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2 steps to guide you to BIGG Success

2 Steps to Success

2 steps to guide you to BIGG Success

He was considered one of the leading statistics professors in the entire world. Respected by his fellow scholars, his work was always on the leading edge.

Listen to this post! Click play to hear George & Mary-Lynn on The BIGG Success Show Podcast. (Duration 5:18)

He advised governments and large corporations. His students became disciples.

He preached the importance of statistical significance. If it wasn’t statistically significant, it didn’t matter. It was an outlier. Don’t worry about it.

The professor had a great life. He was living the American Dream – born to a poor family, he excelled in the classroom and was rewarded with scholarships to the top schools in the world.

He had it all – a beautiful wife, two wonderful kids (a boy and a girl), a dog and a cat, an incredible home, vacations, you name it – life couldn’t get any better.

Then one day, as he left his office and walked to his car, he was struck by a meteor. His colleagues rushed to his aid. They called 9-1-1. The ambulance was there in minutes and rushed him to the hospital.

He was declared dead on arrival. “Accident” – that’s what the death certificate said. It was a bitter irony – the highly unlikely event which killed this statistics professor was incredibly statistically insignificant!

Obviously, this fictional story was inspired by the recent meteor that exploded over Russia.

From this story about the professor, we just want to highlight a significant principle of BIGG success – YOUR results are all that matter.

Statistics may tell you the odds are against you.

It doesn’t matter if you defy the statistics.

For example, statistics say most businesses fail. Yet that didn’t stop [insert the name of your favorite entrepreneur] from giving it a whirl.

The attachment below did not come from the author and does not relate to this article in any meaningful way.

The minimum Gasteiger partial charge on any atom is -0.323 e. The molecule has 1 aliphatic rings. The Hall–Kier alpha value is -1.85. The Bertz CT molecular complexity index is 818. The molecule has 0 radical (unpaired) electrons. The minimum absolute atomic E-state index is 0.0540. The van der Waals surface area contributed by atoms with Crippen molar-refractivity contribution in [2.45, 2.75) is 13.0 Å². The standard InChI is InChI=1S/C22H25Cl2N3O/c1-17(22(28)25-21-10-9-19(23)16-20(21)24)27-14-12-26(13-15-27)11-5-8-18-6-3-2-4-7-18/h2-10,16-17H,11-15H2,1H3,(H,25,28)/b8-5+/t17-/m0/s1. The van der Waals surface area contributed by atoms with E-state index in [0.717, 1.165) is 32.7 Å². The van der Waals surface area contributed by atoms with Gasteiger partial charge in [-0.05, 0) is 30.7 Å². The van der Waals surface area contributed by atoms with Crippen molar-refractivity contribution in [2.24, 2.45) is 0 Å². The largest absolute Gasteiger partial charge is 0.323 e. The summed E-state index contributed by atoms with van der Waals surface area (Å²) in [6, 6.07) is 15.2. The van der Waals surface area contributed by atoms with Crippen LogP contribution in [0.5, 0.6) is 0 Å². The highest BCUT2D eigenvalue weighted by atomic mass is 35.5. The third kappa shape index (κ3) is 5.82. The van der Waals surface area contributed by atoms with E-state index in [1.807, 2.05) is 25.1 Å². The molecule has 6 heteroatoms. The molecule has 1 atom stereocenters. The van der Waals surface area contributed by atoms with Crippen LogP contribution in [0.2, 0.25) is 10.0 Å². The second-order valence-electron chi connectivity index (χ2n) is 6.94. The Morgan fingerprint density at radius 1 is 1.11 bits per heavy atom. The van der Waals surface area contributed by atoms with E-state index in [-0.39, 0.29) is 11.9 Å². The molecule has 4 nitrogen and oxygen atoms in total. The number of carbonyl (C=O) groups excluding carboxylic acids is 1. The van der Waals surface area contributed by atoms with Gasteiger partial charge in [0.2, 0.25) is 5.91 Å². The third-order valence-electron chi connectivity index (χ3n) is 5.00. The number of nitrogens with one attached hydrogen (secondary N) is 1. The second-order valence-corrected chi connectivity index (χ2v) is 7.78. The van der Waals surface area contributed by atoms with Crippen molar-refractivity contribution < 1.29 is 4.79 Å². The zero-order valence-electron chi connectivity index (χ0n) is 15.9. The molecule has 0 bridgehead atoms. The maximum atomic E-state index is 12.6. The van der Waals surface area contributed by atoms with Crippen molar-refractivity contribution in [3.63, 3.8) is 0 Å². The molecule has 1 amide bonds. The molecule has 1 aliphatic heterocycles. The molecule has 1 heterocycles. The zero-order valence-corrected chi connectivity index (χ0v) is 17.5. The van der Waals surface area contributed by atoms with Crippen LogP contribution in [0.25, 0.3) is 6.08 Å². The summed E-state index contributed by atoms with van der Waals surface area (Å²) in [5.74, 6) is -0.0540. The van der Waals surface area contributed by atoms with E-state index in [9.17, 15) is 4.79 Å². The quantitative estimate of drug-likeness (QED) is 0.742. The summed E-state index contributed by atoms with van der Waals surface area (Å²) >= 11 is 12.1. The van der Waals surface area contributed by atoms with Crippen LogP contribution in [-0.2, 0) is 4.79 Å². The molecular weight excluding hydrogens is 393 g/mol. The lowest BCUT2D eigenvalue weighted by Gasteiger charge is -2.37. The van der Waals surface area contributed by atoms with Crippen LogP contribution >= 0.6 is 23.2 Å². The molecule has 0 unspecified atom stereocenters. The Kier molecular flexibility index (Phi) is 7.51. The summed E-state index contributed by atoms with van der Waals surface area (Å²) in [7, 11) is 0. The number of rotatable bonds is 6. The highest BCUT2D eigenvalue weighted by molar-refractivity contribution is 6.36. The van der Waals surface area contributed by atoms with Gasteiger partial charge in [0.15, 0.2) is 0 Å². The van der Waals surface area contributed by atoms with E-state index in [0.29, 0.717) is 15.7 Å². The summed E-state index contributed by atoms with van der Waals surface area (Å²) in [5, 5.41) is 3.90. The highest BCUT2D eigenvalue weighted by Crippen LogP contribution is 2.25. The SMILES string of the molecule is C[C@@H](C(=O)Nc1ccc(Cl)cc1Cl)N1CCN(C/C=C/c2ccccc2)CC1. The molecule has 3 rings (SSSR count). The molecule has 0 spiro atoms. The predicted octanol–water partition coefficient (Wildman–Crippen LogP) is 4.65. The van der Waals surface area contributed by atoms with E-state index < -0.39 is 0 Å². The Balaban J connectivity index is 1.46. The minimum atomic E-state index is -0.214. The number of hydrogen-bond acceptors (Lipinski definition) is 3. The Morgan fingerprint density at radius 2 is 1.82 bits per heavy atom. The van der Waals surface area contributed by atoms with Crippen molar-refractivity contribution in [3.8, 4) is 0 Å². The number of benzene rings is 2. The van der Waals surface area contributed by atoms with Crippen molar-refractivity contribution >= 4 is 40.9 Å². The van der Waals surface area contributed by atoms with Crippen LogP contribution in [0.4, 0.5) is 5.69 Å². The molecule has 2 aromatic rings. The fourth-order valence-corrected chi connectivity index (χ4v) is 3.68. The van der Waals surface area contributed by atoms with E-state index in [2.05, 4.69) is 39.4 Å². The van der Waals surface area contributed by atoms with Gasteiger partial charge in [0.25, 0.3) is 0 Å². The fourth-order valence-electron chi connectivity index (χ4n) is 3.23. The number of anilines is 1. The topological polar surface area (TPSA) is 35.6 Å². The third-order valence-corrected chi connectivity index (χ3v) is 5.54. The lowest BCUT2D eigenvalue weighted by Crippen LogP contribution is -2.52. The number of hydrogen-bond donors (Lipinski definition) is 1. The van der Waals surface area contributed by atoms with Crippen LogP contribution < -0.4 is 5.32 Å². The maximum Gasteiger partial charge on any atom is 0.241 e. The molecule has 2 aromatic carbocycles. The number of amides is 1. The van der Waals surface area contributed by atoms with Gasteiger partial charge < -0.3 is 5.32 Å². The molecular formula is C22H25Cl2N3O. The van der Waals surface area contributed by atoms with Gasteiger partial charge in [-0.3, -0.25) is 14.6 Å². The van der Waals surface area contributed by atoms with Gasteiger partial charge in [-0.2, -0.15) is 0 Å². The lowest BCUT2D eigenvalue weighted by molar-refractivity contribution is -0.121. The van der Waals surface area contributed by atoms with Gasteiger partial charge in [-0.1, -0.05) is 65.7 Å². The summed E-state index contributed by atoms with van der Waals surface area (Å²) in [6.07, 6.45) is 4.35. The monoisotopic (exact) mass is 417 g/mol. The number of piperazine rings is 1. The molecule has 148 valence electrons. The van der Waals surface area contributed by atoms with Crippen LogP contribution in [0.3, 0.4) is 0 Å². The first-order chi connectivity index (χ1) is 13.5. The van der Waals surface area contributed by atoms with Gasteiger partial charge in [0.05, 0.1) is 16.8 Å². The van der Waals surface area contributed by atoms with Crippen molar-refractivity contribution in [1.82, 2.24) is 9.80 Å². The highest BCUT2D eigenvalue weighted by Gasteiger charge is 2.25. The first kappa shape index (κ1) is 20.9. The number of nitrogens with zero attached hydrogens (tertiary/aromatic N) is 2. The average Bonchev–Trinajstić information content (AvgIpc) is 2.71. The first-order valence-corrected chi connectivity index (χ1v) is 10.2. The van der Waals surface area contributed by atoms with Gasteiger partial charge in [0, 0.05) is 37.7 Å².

Don’t pay attention to naysayers. If it works for you, it works.

Work to make a decision and then make your decision work. That’s the two steps to BIGG success!

It may have never worked for anyone before.

It doesn’t matter if it works for you this one time, when you need it to.

We can’t think of a better example of this than Fred DeLuca, the founder of Subway.

He had just graduated from high school. He needed a way to pay for college and he knew a minimum wage job wasn’t going to cut it.

So he got a BIGG idea – he would open a restaurant!

He got a family friend to provide the financing and he opened his first shop. But his enthusiasm soon turned anxiety – he was losing money.

So he started a second store. Now he had two restaurants losing money.

Did he give up? No!

He had made his decision. Now he was going to make his decision work.

He opened a third restaurant. In just a short time, all three stores were making money.

The reason? They were close enough together, so he could advertise for all of them together. It lowered his advertising cost per store enough to put him in the black.

We would never even consider doing what he did.

We would never suggest it to a coaching client.

We don’t know of any professional advisor who would.

But it worked for Fred Deluca.

Now it may not work for us. It may not work for you. It may not work for him if he tried it again.

But it doesn’t matter – it worked when he needed it to. That’s all you need.

So make a decision and then make your decision work. It leads to BIGG success!

We’re going to make a BIGG announcement this coming Tuesday. So check in with us so you’re one the first people to hear all about it!

Thanks so much for spending some time with us today. Until next time, here’s to your BIGG success!

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Is Getting a Job Riskier Than Starting a Business?

Play at your own riskWe were recently walking through the retail business area of our campus – our campus “downtown” you might call it. In the middle of the main block, two storefronts in a row were boarded up.

It’s a reminder that small businesses fail. The dreams of two or more entrepreneurs were unrealized. Lives were disrupted. Money may have been lost.

The most cited number is misinterpreted

Like us, you’ve probably heard it over and over again. It usually goes something like this:

“Starting a business is risky. Ninety percent of all entrepreneurial ventures fail within the first year.”

Some people say two years or five years. It doesn’t matter; the number is daunting.

We think the origin of this number stems from The State of Small Business: A Report to the President for the year 1994. We got it via Entrepreneurial Finance by Janet Kilholm Smith and Richard Smith.

The 90% number so often quoted is a misinterpretation of the data. The research actually showed that nearly 91 businesses ceased operations for every 100 startups, on average for the five years from 1990 to 1994.

To understand the misunderstanding, let’s say 100 new jobs were created in the past year while 91 people got laid off. Would we say we had a 91% job loss rate? Or would we say the net gain is 9 jobs?